While in the first part of the discourse, the duty inculcated is that of believing in Him, the duty inculcated in the second part is to partake of His Body and Blood. This is His real meaning, as seen by the objections made to it at the time. Not realizing His Divinity, some of His hearers said, "How can this man give us His Flesh to eat?" They did not understand that our Lord was not, like themselves, a common man. Our Lord therefore pointed out to them the fact of His Supernatural Being. He had come down from Heaven, and, "What, if ye shall see the Son of Man ascend up where He was before?" By this explanation Christ sought to help them. By the union with His Divine nature, our Lord's humanity had a quickening or life-giving power, so S. Paul tells us. Our Lord, as the second Adam, was made a quickening or life-giving Spirit. This our Lord declared, saying, "The words that I speak unto you," i.e. the things I have been telling you about, viz. my Body and my Blood, "they are spirit, and they are life." In this way, our Lord explains in part the great Mystery. By virtue of its union with His divine nature His human nature had a life-giving power.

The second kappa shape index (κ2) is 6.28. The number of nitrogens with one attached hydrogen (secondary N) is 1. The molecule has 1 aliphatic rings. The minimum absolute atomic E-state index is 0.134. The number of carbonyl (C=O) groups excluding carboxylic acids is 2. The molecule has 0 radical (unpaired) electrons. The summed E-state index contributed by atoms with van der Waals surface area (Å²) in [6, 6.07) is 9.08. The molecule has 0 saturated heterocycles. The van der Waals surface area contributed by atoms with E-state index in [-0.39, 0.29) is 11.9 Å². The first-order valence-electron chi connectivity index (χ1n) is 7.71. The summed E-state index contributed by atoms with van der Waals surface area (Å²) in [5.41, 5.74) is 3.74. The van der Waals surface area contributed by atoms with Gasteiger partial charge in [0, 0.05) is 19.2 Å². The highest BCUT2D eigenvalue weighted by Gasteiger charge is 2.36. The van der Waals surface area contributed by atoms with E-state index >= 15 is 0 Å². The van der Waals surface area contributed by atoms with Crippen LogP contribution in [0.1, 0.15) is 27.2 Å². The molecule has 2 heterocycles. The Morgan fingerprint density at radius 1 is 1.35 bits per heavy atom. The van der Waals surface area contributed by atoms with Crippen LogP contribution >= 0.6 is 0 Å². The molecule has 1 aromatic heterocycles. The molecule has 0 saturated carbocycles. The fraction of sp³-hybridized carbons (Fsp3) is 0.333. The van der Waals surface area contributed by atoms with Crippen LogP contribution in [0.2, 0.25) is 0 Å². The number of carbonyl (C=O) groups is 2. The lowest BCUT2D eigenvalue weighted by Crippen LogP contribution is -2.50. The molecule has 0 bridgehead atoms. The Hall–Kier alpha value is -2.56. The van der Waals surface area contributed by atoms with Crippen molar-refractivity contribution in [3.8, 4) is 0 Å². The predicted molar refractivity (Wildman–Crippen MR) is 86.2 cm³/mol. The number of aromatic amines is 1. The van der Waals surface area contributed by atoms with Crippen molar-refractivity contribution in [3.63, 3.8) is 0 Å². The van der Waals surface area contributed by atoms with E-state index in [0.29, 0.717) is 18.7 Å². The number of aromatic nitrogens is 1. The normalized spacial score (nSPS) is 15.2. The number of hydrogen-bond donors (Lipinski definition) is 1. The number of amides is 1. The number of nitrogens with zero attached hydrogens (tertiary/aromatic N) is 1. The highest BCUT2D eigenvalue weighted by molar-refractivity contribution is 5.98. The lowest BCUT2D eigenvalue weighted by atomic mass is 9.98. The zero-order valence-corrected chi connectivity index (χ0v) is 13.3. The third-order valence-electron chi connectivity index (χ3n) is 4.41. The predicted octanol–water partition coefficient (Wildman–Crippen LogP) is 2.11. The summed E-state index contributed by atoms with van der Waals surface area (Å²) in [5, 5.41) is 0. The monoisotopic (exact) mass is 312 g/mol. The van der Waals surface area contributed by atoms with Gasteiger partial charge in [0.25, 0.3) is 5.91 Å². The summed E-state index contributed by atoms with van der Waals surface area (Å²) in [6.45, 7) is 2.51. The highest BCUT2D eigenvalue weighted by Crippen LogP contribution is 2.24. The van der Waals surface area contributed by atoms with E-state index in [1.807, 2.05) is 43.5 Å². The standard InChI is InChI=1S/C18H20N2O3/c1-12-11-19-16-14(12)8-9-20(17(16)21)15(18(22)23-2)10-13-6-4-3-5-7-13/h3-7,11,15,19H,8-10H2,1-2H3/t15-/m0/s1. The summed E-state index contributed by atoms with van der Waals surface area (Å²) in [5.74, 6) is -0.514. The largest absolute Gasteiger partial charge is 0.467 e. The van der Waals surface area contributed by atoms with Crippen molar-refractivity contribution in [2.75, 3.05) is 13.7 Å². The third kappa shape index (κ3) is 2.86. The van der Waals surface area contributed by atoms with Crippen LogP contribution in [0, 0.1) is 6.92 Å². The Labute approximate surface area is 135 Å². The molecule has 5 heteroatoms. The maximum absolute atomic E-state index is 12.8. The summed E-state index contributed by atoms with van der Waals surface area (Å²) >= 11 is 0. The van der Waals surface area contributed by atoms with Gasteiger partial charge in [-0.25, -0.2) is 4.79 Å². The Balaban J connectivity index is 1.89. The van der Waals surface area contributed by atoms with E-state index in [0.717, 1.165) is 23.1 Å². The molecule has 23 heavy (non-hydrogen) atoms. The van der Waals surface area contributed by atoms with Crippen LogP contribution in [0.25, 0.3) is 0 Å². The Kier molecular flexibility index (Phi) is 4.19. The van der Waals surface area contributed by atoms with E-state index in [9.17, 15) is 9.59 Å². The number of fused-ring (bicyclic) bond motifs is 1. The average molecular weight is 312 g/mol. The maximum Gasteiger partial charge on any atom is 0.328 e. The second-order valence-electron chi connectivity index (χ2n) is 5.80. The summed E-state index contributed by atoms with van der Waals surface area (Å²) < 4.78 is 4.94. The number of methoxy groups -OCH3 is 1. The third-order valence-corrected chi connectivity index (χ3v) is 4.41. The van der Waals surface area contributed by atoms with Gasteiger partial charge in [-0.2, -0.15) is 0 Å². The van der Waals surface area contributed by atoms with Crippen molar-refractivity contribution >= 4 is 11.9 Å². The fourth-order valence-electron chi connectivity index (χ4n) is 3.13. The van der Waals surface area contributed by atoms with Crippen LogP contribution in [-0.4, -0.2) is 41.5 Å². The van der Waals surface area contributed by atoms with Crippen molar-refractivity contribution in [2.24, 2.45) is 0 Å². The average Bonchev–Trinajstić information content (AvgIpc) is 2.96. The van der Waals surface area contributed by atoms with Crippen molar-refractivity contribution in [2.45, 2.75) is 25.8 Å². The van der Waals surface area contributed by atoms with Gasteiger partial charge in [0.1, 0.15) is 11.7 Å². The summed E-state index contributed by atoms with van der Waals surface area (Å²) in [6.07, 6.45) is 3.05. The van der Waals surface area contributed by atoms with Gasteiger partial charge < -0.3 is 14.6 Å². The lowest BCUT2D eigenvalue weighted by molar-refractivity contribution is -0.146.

Clearly, if He meant His hearers were simply to believe on Him, and receive the Communion merely as a Memorial, He would not have let them misunderstand Him, and go away.